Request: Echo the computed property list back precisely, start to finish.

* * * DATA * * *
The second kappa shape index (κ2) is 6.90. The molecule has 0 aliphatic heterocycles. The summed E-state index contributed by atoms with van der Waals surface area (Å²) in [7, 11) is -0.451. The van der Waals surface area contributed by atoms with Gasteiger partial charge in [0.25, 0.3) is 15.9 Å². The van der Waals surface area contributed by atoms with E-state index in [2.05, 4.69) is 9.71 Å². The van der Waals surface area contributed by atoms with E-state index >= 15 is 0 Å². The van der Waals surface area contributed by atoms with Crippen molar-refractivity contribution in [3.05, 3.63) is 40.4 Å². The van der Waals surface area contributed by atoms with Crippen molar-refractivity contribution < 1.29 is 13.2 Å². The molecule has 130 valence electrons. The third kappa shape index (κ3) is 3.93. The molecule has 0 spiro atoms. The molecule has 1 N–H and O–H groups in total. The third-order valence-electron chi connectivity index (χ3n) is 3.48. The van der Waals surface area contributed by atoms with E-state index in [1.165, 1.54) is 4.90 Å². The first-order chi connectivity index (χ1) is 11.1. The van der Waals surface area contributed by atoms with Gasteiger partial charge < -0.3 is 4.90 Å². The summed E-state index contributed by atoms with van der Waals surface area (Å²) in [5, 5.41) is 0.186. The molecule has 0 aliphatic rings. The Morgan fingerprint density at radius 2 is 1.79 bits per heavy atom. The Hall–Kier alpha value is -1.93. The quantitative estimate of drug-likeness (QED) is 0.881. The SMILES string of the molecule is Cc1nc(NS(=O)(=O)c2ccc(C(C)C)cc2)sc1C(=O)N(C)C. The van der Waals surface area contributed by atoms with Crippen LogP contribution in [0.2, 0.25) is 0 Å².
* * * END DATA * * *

The second kappa shape index (κ2) is 6.90. The molecule has 0 aliphatic heterocycles. The summed E-state index contributed by atoms with van der Waals surface area (Å²) in [7, 11) is -0.451. The van der Waals surface area contributed by atoms with Gasteiger partial charge in [0.25, 0.3) is 15.9 Å². The van der Waals surface area contributed by atoms with E-state index in [2.05, 4.69) is 9.71 Å². The van der Waals surface area contributed by atoms with E-state index >= 15 is 0 Å². The van der Waals surface area contributed by atoms with Crippen molar-refractivity contribution in [3.05, 3.63) is 40.4 Å². The van der Waals surface area contributed by atoms with Crippen molar-refractivity contribution < 1.29 is 13.2 Å². The molecule has 130 valence electrons. The third kappa shape index (κ3) is 3.93. The molecule has 0 spiro atoms. The molecule has 1 N–H and O–H groups in total. The third-order valence-electron chi connectivity index (χ3n) is 3.48. The van der Waals surface area contributed by atoms with E-state index in [1.165, 1.54) is 4.90 Å². The first-order chi connectivity index (χ1) is 11.1. The van der Waals surface area contributed by atoms with Gasteiger partial charge < -0.3 is 4.90 Å². The summed E-state index contributed by atoms with van der Waals surface area (Å²) in [5, 5.41) is 0.186. The molecule has 0 aliphatic rings. The Morgan fingerprint density at radius 2 is 1.79 bits per heavy atom. The Hall–Kier alpha value is -1.93. The quantitative estimate of drug-likeness (QED) is 0.881. The SMILES string of the molecule is Cc1nc(NS(=O)(=O)c2ccc(C(C)C)cc2)sc1C(=O)N(C)C. The van der Waals surface area contributed by atoms with Crippen LogP contribution in [0.2, 0.25) is 0 Å².